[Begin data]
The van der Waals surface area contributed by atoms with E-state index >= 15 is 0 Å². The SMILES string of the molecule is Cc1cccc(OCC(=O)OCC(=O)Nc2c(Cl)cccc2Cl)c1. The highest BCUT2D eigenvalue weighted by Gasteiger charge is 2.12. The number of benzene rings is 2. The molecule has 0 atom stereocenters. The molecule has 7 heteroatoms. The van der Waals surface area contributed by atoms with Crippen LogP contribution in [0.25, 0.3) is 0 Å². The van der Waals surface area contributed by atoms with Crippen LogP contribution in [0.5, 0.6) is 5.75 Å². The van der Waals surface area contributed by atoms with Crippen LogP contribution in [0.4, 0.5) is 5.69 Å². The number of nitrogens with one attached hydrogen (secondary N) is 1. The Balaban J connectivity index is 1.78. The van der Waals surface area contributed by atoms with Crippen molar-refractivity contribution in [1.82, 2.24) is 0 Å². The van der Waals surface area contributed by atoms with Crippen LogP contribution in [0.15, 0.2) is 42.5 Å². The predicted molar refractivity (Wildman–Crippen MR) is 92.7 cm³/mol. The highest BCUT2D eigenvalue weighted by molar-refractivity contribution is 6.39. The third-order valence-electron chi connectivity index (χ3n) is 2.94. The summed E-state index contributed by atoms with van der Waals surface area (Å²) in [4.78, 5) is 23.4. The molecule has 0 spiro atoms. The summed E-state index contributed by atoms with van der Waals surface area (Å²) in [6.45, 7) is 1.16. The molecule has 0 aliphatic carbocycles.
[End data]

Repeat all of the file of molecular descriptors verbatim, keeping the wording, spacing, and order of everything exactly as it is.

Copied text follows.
The van der Waals surface area contributed by atoms with E-state index >= 15 is 0 Å². The SMILES string of the molecule is Cc1cccc(OCC(=O)OCC(=O)Nc2c(Cl)cccc2Cl)c1. The highest BCUT2D eigenvalue weighted by Gasteiger charge is 2.12. The number of benzene rings is 2. The molecule has 0 atom stereocenters. The molecule has 7 heteroatoms. The van der Waals surface area contributed by atoms with Crippen LogP contribution in [0.25, 0.3) is 0 Å². The van der Waals surface area contributed by atoms with Crippen LogP contribution in [0.5, 0.6) is 5.75 Å². The van der Waals surface area contributed by atoms with Crippen LogP contribution in [0.4, 0.5) is 5.69 Å². The number of nitrogens with one attached hydrogen (secondary N) is 1. The Balaban J connectivity index is 1.78. The van der Waals surface area contributed by atoms with Crippen molar-refractivity contribution in [1.82, 2.24) is 0 Å². The van der Waals surface area contributed by atoms with Crippen LogP contribution in [0.15, 0.2) is 42.5 Å². The predicted molar refractivity (Wildman–Crippen MR) is 92.7 cm³/mol. The highest BCUT2D eigenvalue weighted by molar-refractivity contribution is 6.39. The third-order valence-electron chi connectivity index (χ3n) is 2.94. The summed E-state index contributed by atoms with van der Waals surface area (Å²) in [4.78, 5) is 23.4. The molecule has 0 spiro atoms. The summed E-state index contributed by atoms with van der Waals surface area (Å²) in [6.45, 7) is 1.16. The molecule has 0 aliphatic carbocycles.